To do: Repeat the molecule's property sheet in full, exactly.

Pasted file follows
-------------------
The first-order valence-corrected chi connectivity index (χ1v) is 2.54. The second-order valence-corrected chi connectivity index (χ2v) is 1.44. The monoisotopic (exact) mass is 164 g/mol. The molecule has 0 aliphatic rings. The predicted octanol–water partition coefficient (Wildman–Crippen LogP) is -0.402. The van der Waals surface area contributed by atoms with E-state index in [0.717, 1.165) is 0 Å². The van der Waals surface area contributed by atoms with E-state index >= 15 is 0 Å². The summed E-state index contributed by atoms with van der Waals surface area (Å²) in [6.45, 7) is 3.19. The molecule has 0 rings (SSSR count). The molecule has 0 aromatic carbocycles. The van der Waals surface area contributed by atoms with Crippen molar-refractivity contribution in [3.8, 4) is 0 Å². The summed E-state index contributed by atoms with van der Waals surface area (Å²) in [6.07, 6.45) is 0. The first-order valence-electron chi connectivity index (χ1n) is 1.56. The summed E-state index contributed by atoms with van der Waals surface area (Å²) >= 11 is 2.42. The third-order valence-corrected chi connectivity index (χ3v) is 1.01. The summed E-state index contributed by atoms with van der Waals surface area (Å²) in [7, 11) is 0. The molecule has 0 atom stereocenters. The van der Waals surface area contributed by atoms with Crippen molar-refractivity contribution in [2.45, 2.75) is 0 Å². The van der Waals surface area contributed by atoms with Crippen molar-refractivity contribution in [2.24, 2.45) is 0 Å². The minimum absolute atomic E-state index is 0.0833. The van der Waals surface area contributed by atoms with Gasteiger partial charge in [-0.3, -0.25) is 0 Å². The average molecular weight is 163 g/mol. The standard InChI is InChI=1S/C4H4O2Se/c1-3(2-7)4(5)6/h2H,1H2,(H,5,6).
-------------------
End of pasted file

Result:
The first-order valence-corrected chi connectivity index (χ1v) is 2.54. The second-order valence-corrected chi connectivity index (χ2v) is 1.44. The monoisotopic (exact) mass is 164 g/mol. The molecule has 0 aliphatic rings. The predicted octanol–water partition coefficient (Wildman–Crippen LogP) is -0.402. The van der Waals surface area contributed by atoms with E-state index in [0.717, 1.165) is 0 Å². The van der Waals surface area contributed by atoms with E-state index >= 15 is 0 Å². The summed E-state index contributed by atoms with van der Waals surface area (Å²) in [6.45, 7) is 3.19. The molecule has 0 rings (SSSR count). The molecule has 0 aromatic carbocycles. The van der Waals surface area contributed by atoms with Crippen molar-refractivity contribution in [3.8, 4) is 0 Å². The summed E-state index contributed by atoms with van der Waals surface area (Å²) in [6.07, 6.45) is 0. The first-order valence-electron chi connectivity index (χ1n) is 1.56. The summed E-state index contributed by atoms with van der Waals surface area (Å²) >= 11 is 2.42. The third-order valence-corrected chi connectivity index (χ3v) is 1.01. The summed E-state index contributed by atoms with van der Waals surface area (Å²) in [7, 11) is 0. The molecule has 0 atom stereocenters. The van der Waals surface area contributed by atoms with Crippen molar-refractivity contribution in [2.45, 2.75) is 0 Å². The van der Waals surface area contributed by atoms with Crippen molar-refractivity contribution in [2.24, 2.45) is 0 Å². The minimum absolute atomic E-state index is 0.0833. The van der Waals surface area contributed by atoms with Gasteiger partial charge in [-0.3, -0.25) is 0 Å². The average molecular weight is 163 g/mol. The standard InChI is InChI=1S/C4H4O2Se/c1-3(2-7)4(5)6/h2H,1H2,(H,5,6).